Most days I lie awake in the wee hours of the morning trying to figure out what happened to Sierra. Was someone familiar with her patterns lying in wait, knowing that she was isolated and vulnerable at 7:15 a.m.? Or, was it a family friend with evil intentions who just happened to be there on the cold, wet and windy morning who offered to drive her to school?
If so, is that individual spending time at the search center, and have I shook his hand repeatedly? It wouldn’t be the first time.
In Polly’s case, and this was verified when we did a records check, the killer’s brother-in-law was lurking around our search center one day. Are any of the volunteers acting out of character? I really have no way of knowing since I have only known them for a couple of weeks.
Was it a schoolmate, jealous that the popular new girl was commanding attention meant for her, or perhaps a boy with his own adolescent motivations? I really should try to get some sleep, because without more information we will never know the elusive answer to this very troubling riddle.
Tuesday's search was managed and organized by the community. I was the only member of KlaasKids who was able to make the drive to Morgan Hill to help out. It was cold and wet, not unlike the day Sierra stepped out of her home four weeks ago and vanished in the mist. Only that’s not what really happened.
Brian, who emerged as a leader from the beginning, is assuming incident commander status. He is briefing new volunteers and assigning search teams to returning volunteers. Roger, Dave and Ernie are briefing and debriefing the teams.
The data entry ladies are organizing the massive amounts of information flowing through the center so that law enforcement will be able to easily analyze the data. The registration ladies keep the flow into the center smooth, steady and organize.
Wheelchair-bound Keara is keeping the flow of supplies stocked so that no one is wanting. Like heavenly angels, the kitchen ladies ensure that everybody has a meal to eat. Like the miracle of the fishes and loaves, the impossible task of feeding large numbers of hungry people with limited inventory, has never run dry.
I love these people; these search junkies who are there day after day, because they make my job look easy.
The temporary debate regarding volunteer burnout was for naught. All-in-all, 182 searchers were sent out on 15 search-parties today. Searches for missing persons, particularly children, are driven much more by a sense of urgency than a probability of volunteer responses.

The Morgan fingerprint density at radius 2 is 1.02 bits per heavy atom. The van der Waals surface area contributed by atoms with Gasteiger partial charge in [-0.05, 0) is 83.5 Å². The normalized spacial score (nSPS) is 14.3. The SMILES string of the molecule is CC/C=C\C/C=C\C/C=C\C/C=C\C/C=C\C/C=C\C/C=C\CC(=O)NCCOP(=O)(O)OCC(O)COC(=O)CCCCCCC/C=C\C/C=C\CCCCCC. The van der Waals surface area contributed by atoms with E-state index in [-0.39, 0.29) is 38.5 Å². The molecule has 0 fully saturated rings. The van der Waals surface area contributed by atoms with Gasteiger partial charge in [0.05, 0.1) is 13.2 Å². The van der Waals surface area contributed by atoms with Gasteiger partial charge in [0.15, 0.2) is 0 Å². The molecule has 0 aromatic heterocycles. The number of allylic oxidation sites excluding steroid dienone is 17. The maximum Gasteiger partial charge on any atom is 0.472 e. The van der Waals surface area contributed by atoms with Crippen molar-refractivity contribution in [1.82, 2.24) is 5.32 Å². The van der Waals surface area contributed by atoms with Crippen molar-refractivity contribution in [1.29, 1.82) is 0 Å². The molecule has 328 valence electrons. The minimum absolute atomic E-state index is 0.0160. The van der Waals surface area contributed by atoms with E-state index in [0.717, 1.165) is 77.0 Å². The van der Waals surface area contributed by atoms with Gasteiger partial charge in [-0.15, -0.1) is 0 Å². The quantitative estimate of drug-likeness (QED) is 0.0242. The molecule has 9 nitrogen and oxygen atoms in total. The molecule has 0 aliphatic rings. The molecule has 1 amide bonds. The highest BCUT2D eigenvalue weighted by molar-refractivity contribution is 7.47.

During my first conversation with Sierra’s family, I tried to explain that it would take some time to organize those first searches. They were incredulous that we weren’t able to send search parties immediately.
It was a difficult conversation for me because I understood exactly what Steve, Marlene and Danielle were feeling - that there is no more time to lose. Well, nothing has changed. We are just farther down the road without any idea where Sierra is.
In my experience, the number of volunteers will dwindle over time. That is going to happen regardless of whether searches are scheduled once per week or every day of the week. However, that is a gradual process that has not yet begun. There is still a sense of urgency in the community and I think that we should continue to take advantage of opportunity.
It is a matter of relativity. In almost every other case that I have worked, and I am sure that the KlaasKids team will back me up on this, 500-plus volunteers turning out to search is unprecedented.
However, Sierra’s case is status quo. It has happened in virtually every search that has been conducted so far. Even if volunteer numbers dwindle to 200 or even 100 volunteers over the next two weeks, we still a significant number of people to cover significant real estate. After all, as much as we are trying to find Sierra, we are also eliminating areas where she is not.